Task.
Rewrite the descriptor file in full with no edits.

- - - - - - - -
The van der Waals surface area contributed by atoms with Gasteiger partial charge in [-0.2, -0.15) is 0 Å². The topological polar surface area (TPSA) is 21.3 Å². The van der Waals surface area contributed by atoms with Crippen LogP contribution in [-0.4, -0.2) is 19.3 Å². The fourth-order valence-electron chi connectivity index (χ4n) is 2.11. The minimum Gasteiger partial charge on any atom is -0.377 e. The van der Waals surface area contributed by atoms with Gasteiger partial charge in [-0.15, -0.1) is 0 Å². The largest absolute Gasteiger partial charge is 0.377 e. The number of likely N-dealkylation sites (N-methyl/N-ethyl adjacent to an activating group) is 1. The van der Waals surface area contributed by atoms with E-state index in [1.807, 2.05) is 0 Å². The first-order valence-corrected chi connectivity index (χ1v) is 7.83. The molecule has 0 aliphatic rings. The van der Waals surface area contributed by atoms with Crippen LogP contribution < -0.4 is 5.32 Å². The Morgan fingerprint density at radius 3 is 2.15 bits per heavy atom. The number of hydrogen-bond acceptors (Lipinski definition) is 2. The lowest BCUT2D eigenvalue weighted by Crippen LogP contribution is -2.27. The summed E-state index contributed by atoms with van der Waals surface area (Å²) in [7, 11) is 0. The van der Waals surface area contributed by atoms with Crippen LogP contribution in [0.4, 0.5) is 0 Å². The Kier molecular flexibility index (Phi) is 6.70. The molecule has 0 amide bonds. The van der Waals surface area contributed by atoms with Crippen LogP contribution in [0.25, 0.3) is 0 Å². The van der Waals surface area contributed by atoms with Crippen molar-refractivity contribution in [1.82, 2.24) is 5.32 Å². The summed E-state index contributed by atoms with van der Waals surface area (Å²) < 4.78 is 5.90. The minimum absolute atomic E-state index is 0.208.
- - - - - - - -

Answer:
The van der Waals surface area contributed by atoms with Gasteiger partial charge in [-0.2, -0.15) is 0 Å². The topological polar surface area (TPSA) is 21.3 Å². The van der Waals surface area contributed by atoms with Crippen LogP contribution in [-0.4, -0.2) is 19.3 Å². The fourth-order valence-electron chi connectivity index (χ4n) is 2.11. The minimum Gasteiger partial charge on any atom is -0.377 e. The van der Waals surface area contributed by atoms with Gasteiger partial charge in [-0.15, -0.1) is 0 Å². The largest absolute Gasteiger partial charge is 0.377 e. The number of likely N-dealkylation sites (N-methyl/N-ethyl adjacent to an activating group) is 1. The van der Waals surface area contributed by atoms with E-state index in [1.807, 2.05) is 0 Å². The first-order valence-corrected chi connectivity index (χ1v) is 7.83. The molecule has 0 aliphatic rings. The van der Waals surface area contributed by atoms with Crippen LogP contribution < -0.4 is 5.32 Å². The Morgan fingerprint density at radius 3 is 2.15 bits per heavy atom. The number of hydrogen-bond acceptors (Lipinski definition) is 2. The lowest BCUT2D eigenvalue weighted by Crippen LogP contribution is -2.27. The summed E-state index contributed by atoms with van der Waals surface area (Å²) in [7, 11) is 0. The van der Waals surface area contributed by atoms with Crippen LogP contribution in [0.4, 0.5) is 0 Å². The Kier molecular flexibility index (Phi) is 6.70. The molecule has 0 amide bonds. The van der Waals surface area contributed by atoms with Crippen LogP contribution in [0.25, 0.3) is 0 Å². The van der Waals surface area contributed by atoms with Crippen molar-refractivity contribution in [1.82, 2.24) is 5.32 Å². The summed E-state index contributed by atoms with van der Waals surface area (Å²) < 4.78 is 5.90. The minimum absolute atomic E-state index is 0.208.